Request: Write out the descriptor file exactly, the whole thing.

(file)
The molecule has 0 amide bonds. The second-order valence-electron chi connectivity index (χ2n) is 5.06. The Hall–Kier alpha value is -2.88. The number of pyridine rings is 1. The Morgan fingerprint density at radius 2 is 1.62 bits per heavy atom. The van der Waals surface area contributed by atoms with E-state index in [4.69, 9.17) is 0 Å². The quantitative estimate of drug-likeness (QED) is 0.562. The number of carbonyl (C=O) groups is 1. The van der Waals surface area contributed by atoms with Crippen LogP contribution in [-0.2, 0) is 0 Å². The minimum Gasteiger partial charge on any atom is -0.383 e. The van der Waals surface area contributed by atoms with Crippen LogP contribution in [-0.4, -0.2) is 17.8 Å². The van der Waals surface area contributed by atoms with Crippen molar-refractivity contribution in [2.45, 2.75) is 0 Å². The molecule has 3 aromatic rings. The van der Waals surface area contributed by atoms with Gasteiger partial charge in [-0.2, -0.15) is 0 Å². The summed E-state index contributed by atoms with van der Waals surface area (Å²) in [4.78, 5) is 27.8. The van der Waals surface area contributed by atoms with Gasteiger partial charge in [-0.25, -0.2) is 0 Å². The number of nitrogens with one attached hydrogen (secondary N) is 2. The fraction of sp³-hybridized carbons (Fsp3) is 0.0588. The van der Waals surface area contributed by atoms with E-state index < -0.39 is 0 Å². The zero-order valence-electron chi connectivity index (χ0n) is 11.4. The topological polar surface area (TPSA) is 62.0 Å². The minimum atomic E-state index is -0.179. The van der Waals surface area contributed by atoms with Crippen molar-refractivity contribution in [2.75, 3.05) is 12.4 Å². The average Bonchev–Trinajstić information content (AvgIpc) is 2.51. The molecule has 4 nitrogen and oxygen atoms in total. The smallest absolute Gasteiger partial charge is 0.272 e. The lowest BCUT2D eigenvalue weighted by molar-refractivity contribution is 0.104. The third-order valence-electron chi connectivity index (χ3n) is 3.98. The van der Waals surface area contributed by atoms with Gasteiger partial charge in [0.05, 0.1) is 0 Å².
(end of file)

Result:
The molecule has 0 amide bonds. The second-order valence-electron chi connectivity index (χ2n) is 5.06. The Hall–Kier alpha value is -2.88. The number of pyridine rings is 1. The Morgan fingerprint density at radius 2 is 1.62 bits per heavy atom. The van der Waals surface area contributed by atoms with E-state index in [4.69, 9.17) is 0 Å². The quantitative estimate of drug-likeness (QED) is 0.562. The number of carbonyl (C=O) groups is 1. The van der Waals surface area contributed by atoms with Crippen LogP contribution in [-0.2, 0) is 0 Å². The minimum Gasteiger partial charge on any atom is -0.383 e. The van der Waals surface area contributed by atoms with Crippen LogP contribution in [-0.4, -0.2) is 17.8 Å². The van der Waals surface area contributed by atoms with Crippen molar-refractivity contribution in [2.45, 2.75) is 0 Å². The molecule has 3 aromatic rings. The van der Waals surface area contributed by atoms with Gasteiger partial charge in [-0.2, -0.15) is 0 Å². The summed E-state index contributed by atoms with van der Waals surface area (Å²) in [4.78, 5) is 27.8. The van der Waals surface area contributed by atoms with Gasteiger partial charge in [-0.25, -0.2) is 0 Å². The number of nitrogens with one attached hydrogen (secondary N) is 2. The fraction of sp³-hybridized carbons (Fsp3) is 0.0588. The van der Waals surface area contributed by atoms with E-state index < -0.39 is 0 Å². The zero-order valence-electron chi connectivity index (χ0n) is 11.4. The topological polar surface area (TPSA) is 62.0 Å². The minimum atomic E-state index is -0.179. The van der Waals surface area contributed by atoms with Crippen molar-refractivity contribution in [2.75, 3.05) is 12.4 Å². The average Bonchev–Trinajstić information content (AvgIpc) is 2.51. The molecule has 4 nitrogen and oxygen atoms in total. The smallest absolute Gasteiger partial charge is 0.272 e. The lowest BCUT2D eigenvalue weighted by molar-refractivity contribution is 0.104. The third-order valence-electron chi connectivity index (χ3n) is 3.98. The van der Waals surface area contributed by atoms with Gasteiger partial charge in [0.05, 0.1) is 0 Å².